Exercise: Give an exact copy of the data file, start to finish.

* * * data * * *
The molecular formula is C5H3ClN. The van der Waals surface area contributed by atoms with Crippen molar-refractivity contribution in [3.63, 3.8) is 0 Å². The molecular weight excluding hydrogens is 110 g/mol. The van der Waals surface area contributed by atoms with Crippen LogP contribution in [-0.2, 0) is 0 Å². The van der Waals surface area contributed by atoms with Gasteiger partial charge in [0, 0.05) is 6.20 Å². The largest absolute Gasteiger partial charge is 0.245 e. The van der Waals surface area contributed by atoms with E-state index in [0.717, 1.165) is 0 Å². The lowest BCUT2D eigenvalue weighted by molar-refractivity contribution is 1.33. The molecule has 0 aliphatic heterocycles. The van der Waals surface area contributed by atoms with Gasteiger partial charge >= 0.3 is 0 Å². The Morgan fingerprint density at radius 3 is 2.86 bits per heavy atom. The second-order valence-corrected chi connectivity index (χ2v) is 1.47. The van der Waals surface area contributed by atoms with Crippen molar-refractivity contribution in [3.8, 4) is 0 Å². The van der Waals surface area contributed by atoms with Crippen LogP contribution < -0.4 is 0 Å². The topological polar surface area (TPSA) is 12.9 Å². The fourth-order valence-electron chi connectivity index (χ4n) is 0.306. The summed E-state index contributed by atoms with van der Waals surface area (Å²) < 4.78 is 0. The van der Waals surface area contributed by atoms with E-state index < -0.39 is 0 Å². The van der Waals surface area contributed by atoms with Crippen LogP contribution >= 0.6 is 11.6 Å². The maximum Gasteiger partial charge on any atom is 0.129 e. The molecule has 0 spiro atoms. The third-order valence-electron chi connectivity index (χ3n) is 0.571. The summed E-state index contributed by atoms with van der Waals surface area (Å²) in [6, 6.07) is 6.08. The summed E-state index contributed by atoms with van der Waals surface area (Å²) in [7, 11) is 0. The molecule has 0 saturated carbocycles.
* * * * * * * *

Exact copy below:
The molecular formula is C5H3ClN. The van der Waals surface area contributed by atoms with Crippen molar-refractivity contribution in [3.63, 3.8) is 0 Å². The molecular weight excluding hydrogens is 110 g/mol. The van der Waals surface area contributed by atoms with Crippen LogP contribution in [-0.2, 0) is 0 Å². The van der Waals surface area contributed by atoms with Gasteiger partial charge in [0, 0.05) is 6.20 Å². The largest absolute Gasteiger partial charge is 0.245 e. The van der Waals surface area contributed by atoms with E-state index in [0.717, 1.165) is 0 Å². The lowest BCUT2D eigenvalue weighted by molar-refractivity contribution is 1.33. The molecule has 0 aliphatic heterocycles. The van der Waals surface area contributed by atoms with Gasteiger partial charge >= 0.3 is 0 Å². The Morgan fingerprint density at radius 3 is 2.86 bits per heavy atom. The second-order valence-corrected chi connectivity index (χ2v) is 1.47. The van der Waals surface area contributed by atoms with Crippen molar-refractivity contribution in [3.8, 4) is 0 Å². The van der Waals surface area contributed by atoms with Crippen LogP contribution < -0.4 is 0 Å². The topological polar surface area (TPSA) is 12.9 Å². The fourth-order valence-electron chi connectivity index (χ4n) is 0.306. The summed E-state index contributed by atoms with van der Waals surface area (Å²) < 4.78 is 0. The van der Waals surface area contributed by atoms with E-state index < -0.39 is 0 Å². The van der Waals surface area contributed by atoms with Crippen LogP contribution >= 0.6 is 11.6 Å². The maximum Gasteiger partial charge on any atom is 0.129 e. The molecule has 0 spiro atoms. The third-order valence-electron chi connectivity index (χ3n) is 0.571. The summed E-state index contributed by atoms with van der Waals surface area (Å²) in [6, 6.07) is 6.08. The summed E-state index contributed by atoms with van der Waals surface area (Å²) in [7, 11) is 0. The molecule has 0 saturated carbocycles.